Witches, trolls, and bats come alive in this new twist on a fairy tale.
Author Archive for Caroline Jones
Lab II—Atlas Performing Arts Center
Friday, July 18 at 8 p.m.
Wednesday, July 23 at 6 p.m.
Saturday, July 26 at 7:45 p.m.
They say: A visual adaptation of The Old Man and the Sea is an original work inspired by a personal battle between life and death, showing strength and perseverance.
Caroline's take: Adapting a well-known story into [...]
The Mountain at Mount Vernon United Methodist Church
Saturday, July 12 at 10:15 p.m.
Friday, July 18, 8:15 p.m.
Sunday, July 20 at 4 p.m.
Thursday, July 24 at 6 p.m.
Saturday, July 26 at 1 p.m.
They say: A new dark comedy about surveillance and interrogation by the creator of the Fringe hits Krapp’s Last PowerPoint, Edible Rex, The Bird, The Pundit and The Politician. “Feffer [...]
Sunday, July 21, 9:30 p.m.
Tuesday, July 23, 9:30 p.m.
Thursday, July 25, 10 p.m.
Saturday, July 27, 2 p.m.
What they say: "Remember Mikey, who hated everything? Imagine him grown-up, unemployed, addicted to Ambien and Match.com. He reads chirpy travel books promising love and romance abroad. He books a world trip: exotic locales, Pepto-Bismol, [...]
Tuesday, July 16, 8:45 p.m.
Sunday, July 21, 4:45 p.m.
Thursday, July 25, 7:45 p.m.
Saturday, July 27, 8:30 p.m.
They say: "True stories from a country boy who lands in Dupont Circle in 1993. While working at an iconic café, and with the help of Bosnian refugees, rock stars and gay activists, he transforms from [...]
CAOS on F
Sunday, July 14, 5 p.m.
Tuesday, July 16: 10:15 p.m.
Wednesday, 7/17: 5:45 p.m.
Saturday, 7/20: 12 a.m.
They say: "David Lee Nelson’s madcap dash through the history of the Republican Party and his own political past, as he works up the nerve to tell his conservative father that his worst nightmare has come true: [...]
Who knew presidential politics could be interpreted through traditional Indian dances? I certainly didn't before seeing this production of the Tehreema Mitha Dance Company, but the combination of traditional choreography with contemporary subject matter landed with surprising resonance.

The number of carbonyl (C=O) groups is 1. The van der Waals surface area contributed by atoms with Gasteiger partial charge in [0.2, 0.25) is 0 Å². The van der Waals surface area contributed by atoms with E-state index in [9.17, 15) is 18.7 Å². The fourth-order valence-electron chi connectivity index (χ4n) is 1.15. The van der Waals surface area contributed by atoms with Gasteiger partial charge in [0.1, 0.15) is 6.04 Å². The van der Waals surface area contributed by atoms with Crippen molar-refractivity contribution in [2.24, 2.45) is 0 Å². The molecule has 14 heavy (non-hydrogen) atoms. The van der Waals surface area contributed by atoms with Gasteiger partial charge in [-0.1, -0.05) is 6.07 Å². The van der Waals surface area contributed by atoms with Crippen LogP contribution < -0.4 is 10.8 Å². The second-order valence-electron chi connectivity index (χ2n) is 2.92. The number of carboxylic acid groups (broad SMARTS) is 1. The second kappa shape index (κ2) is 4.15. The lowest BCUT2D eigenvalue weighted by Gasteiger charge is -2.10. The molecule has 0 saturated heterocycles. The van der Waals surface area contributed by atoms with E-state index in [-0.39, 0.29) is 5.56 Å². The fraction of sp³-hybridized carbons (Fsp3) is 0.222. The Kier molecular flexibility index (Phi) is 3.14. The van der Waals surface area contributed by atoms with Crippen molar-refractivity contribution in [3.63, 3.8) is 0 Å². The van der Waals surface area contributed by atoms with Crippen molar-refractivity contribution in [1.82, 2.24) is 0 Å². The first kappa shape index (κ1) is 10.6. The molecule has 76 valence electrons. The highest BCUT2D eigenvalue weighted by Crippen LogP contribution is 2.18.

Part monologue, part performance poetry, and part traditional Indian dance, Neelam Patel delivers a deeply personal show that attempts to find some middle ground between her American and Indian heritage. As much as she brings the audience into her stories, the result is most therapeutic for Patel herself: Using the performance as a form of release, she shares her experiences, all of them true, as a way of connecting with her past.
Even the set captures the freakish quality of the show. The legless woman sits on a stool behind a podium, disguising her actual limbs, the Pinhead has his own straw-lined cage to play in, and Aquaboy has a makeshift tank that he can splash around in. And it all happens under a tent, which is so fitting for a show about a circusÂa more appropriate venue couldn't be found.
Yes, it's a satire on the news business, but it's more of a satire of workplaces in general. Whatever happens in this newsroom could happen anywhere else in the world. The group of characters spend the seventy minutes struggling to report the news, proving that regardless of the final product, all news organizations don't run like well-oiled machines.